1,595 cc L16/L16S/L16E I4
1,770 cc Z18/Z18E I4
1,952 cc L20B I4
1,952 cc Z20S I4
|Wheelbase||2,400 mm (94 in)|
|Length||4,080–4,310 mm (161–170 in)|
|Width||1,605–1,620 mm (63–64 in)|
|Height||1,320–1,410 mm (52–56 in)|
|Curb weight||870–1,040 kg (1,900–2,300 lb)|
The Stanza, as it was known in some markets, was first introduced in the 1977 model year as a rebadged Japanese-market Nissan Violet A10 and a companion to the Japanese: Nissan Violet Auster, which was sold at Nissan Japan dealership network called Nissan Prince Store. The Stanza, which is Italian for "room" or "apartment", was introduced as an affordable family car one level below the Nissan Laurel, with the companion Nissan Auster as a similar vehicle below the Nissan Skyline sedan, with the Stanza sold at Nissan Japan dealerships Nissan Bluebird Store that sold the top level car Cedric. Originally it was only sold with the 1.4 litre A-series engine and the 1.6 litre L, although North American market cars received a two-litre version. In October 1978 the car underwent a facelift, becoming the A11 in the process. At the same time, the L16 engines were replaced by the cross-flow Z16, to meet newer stricter emissions rules. In November 1978 a 1.8 litre engine was added at the top of the line-up, mainly for the domestic Japanese market.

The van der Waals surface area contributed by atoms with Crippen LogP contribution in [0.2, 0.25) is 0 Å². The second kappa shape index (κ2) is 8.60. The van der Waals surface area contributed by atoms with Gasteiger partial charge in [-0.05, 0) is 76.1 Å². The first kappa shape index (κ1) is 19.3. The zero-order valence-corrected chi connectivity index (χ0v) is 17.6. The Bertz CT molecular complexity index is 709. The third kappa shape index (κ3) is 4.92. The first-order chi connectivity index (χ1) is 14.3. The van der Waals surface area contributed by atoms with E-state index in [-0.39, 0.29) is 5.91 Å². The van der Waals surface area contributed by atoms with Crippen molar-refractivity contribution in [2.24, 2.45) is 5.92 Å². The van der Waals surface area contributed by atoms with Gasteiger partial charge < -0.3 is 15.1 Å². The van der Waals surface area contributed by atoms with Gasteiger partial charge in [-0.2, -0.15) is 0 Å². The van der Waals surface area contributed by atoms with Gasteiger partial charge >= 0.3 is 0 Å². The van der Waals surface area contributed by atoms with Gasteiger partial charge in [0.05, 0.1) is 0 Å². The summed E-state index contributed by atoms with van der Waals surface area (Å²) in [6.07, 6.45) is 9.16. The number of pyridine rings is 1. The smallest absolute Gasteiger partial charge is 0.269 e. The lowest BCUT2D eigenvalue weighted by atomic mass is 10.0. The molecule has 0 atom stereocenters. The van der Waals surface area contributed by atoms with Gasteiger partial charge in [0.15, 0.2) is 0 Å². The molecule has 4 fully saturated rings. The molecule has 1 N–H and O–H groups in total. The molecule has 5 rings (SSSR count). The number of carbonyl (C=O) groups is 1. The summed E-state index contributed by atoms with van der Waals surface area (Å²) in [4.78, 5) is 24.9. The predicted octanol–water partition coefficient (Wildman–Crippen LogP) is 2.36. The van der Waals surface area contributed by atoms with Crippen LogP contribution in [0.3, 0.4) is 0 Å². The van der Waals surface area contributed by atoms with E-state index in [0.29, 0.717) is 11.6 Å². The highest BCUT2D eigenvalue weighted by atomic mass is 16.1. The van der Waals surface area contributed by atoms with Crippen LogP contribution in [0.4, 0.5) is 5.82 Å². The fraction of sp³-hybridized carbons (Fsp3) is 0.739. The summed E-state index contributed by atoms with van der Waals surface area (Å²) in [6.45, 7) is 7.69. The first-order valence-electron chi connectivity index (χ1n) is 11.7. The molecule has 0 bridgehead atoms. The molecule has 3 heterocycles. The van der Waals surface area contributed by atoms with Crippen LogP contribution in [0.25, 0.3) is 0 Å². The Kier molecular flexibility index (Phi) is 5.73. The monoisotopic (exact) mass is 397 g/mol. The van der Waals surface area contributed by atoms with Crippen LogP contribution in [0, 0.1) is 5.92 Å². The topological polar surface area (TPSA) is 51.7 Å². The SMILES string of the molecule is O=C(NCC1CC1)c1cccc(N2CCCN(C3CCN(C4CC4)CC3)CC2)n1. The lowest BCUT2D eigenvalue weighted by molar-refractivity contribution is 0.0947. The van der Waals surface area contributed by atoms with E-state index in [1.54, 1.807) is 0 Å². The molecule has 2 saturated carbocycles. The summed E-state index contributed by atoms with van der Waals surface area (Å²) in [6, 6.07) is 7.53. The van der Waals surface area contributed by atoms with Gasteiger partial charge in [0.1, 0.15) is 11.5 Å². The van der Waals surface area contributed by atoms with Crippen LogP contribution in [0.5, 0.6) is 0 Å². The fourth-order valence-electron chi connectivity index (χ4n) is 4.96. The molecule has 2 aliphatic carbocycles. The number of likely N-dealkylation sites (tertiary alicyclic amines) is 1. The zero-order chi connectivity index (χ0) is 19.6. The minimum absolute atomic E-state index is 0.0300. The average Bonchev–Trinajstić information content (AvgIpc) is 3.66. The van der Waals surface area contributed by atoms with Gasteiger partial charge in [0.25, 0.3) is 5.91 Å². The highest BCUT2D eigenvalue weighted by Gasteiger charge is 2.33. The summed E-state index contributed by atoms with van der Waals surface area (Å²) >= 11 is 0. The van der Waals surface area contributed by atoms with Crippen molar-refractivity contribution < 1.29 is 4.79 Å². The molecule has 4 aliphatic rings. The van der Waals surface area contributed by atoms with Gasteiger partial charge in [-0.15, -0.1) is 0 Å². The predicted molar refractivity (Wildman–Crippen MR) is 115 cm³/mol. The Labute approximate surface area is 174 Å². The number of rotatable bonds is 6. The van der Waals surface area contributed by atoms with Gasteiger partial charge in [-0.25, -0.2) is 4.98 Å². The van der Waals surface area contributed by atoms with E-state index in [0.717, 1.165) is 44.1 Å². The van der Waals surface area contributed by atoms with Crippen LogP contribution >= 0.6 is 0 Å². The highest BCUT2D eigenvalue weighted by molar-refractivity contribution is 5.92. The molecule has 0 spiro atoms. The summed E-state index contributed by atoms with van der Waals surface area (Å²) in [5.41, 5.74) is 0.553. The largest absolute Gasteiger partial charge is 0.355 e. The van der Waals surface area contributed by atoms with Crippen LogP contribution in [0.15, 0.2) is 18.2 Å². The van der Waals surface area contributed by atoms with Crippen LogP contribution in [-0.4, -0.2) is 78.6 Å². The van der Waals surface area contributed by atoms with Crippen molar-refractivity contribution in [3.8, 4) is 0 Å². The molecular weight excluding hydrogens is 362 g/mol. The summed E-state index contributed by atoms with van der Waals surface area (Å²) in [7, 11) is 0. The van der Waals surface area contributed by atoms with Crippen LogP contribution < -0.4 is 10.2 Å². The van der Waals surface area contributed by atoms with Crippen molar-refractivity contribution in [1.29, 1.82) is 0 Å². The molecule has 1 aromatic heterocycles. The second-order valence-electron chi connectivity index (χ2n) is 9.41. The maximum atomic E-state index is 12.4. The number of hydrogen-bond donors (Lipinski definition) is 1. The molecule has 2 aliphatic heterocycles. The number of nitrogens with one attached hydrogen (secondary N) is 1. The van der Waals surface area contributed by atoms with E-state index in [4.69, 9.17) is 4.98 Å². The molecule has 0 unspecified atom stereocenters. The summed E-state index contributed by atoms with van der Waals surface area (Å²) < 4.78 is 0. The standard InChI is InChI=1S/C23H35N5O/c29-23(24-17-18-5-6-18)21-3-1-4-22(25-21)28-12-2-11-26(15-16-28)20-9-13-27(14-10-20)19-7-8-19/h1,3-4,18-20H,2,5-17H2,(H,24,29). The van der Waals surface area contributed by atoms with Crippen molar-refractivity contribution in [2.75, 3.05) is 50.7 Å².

According to the companion article at Japanese Wikipedia, "Auster" is derived from "Worster" which means "south wind". The Stanza was sold at dealerships that sold the Cedric and Laurel; the Auster was sold at dealerships that sold the Gloria and Skyline. The Violet was sold at dealerships that sold the Nissan Sunny called Nissan Satio Store.
In Australia, it was called the Datsun Stanza, and in Canada and the United States as the Datsun 510, a name which recalled the successes of the previous Datsun 510. It was powered (in 1977-79 models) by the 2.0 L I4 L20B and in 1980-81 by the 2.0 L I4 Z20 series of engines.